Free-motion Stitching Shamrocks

Hello, free-motion quilting fans! I am Lori from Lori Kennedy Quilts (formerly The Inbox Jaunt) and I love machine quilting! While I’m only Irish by marriage, the clover is one of my favorite motifs. A simple, one-pass Clover border adds a touch of charm to any quilt. Or, Double the border to quadruple the charm!

Free-motion Quilting Shamrocks

I stitch on a BERNINA 770 QE sewing machine and a BERNINA Q 20 sit-down, long arm quilting machine. Both machines create beautiful stitches! Be sure to clean your machine before free-motion quilting to get the best possible stitches.

 

BERNINA 770 QE in a sewing room

For more on machine set-up, see my post “Twelve Steps to Machine Quilting” here on WeAllSew.

Insert a single-hole throat plate

Insert a single-hole throat plate to support the quilt where the needle penetrate the layers of fabric and batting. This helps the machine create a well-formed stitch.

BERNINA Free-motion embroidery foot #24

There are several foot choices for free motion quilting. My favorite foot is the BERNINA Free-motion Embroidery Foot #24 . It is open at the front and the shank is offset which allows greater visibility when you are stitching.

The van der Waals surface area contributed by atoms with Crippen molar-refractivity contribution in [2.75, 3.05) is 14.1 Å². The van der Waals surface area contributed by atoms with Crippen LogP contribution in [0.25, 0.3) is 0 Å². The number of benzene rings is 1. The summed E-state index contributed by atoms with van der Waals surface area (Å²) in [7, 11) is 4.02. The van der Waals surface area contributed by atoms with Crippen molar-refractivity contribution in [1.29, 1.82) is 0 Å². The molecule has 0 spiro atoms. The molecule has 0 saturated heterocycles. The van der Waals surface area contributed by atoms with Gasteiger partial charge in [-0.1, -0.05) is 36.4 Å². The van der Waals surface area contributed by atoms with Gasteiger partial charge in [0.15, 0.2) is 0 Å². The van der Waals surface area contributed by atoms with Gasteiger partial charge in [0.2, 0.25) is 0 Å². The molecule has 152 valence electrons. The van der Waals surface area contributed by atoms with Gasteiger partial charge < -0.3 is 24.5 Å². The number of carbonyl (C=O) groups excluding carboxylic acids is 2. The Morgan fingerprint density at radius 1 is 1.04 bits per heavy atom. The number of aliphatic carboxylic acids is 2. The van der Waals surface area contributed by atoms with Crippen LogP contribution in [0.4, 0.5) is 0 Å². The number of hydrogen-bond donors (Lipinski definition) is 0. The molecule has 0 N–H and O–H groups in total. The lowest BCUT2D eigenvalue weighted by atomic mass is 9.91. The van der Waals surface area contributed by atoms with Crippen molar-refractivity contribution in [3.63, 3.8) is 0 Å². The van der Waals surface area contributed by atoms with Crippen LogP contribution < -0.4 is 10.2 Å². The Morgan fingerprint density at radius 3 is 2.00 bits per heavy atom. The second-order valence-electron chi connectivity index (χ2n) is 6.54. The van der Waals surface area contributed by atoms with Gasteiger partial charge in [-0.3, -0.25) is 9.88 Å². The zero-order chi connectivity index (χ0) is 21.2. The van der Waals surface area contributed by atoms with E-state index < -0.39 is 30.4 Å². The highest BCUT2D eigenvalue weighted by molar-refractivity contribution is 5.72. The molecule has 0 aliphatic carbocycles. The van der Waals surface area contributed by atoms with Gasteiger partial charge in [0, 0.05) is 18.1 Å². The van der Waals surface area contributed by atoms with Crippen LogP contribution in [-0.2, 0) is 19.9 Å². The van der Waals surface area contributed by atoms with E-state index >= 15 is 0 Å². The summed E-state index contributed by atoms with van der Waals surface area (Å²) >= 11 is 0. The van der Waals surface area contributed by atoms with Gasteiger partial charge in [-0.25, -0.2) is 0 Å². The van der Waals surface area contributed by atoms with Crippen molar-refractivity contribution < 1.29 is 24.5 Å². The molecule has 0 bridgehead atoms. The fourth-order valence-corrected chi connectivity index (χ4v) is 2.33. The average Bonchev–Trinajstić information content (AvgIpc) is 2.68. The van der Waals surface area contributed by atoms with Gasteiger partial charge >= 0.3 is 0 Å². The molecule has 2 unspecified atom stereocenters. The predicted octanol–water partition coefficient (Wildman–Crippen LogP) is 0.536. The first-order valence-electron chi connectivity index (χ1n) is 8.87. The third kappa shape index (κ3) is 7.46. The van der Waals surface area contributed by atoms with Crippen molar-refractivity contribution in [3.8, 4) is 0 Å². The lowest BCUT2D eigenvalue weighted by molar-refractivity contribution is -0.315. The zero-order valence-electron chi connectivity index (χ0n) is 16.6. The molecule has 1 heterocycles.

free-motion stitching of a shamrock

To create the lovely clover border, begin by marking two parallel lines on your fabric. (If you are making the double border, mark three parallel lines). In this sample, the lines are one-inch apart. Add small “tick” marks every 1-1/4 inch to keep the clover evenly spaced.

Start on the bottom line (or the middle line if you are stitching the double border). Stitch a curved line then add the left petal.

Stitch a rounded center petal

Stitch a rounded center petal.

Add the right petal

Add the right petal.

Stitch a curved line

Stitch a curved line from the right petal, down to the marked line and then back up at the tick mark.

complete the simple Clover border

Continue stitching from left to right to complete the simple Clover border.

create the double Clover border

To create the double Clover border, stitch the mirror image motif. This can be accomplished by stitching the motifs upside down from right to left, or knot off at the end of the first pass, then rotate the entire quilt to stitch the mirror image.

“May you live to be a hundred years, with one extra year to finish your quilts!”

—Irish Toast

Please join me at Lori Kennedy Quilts for daily inspiration and machine quilting tutorials!

Leave a Reply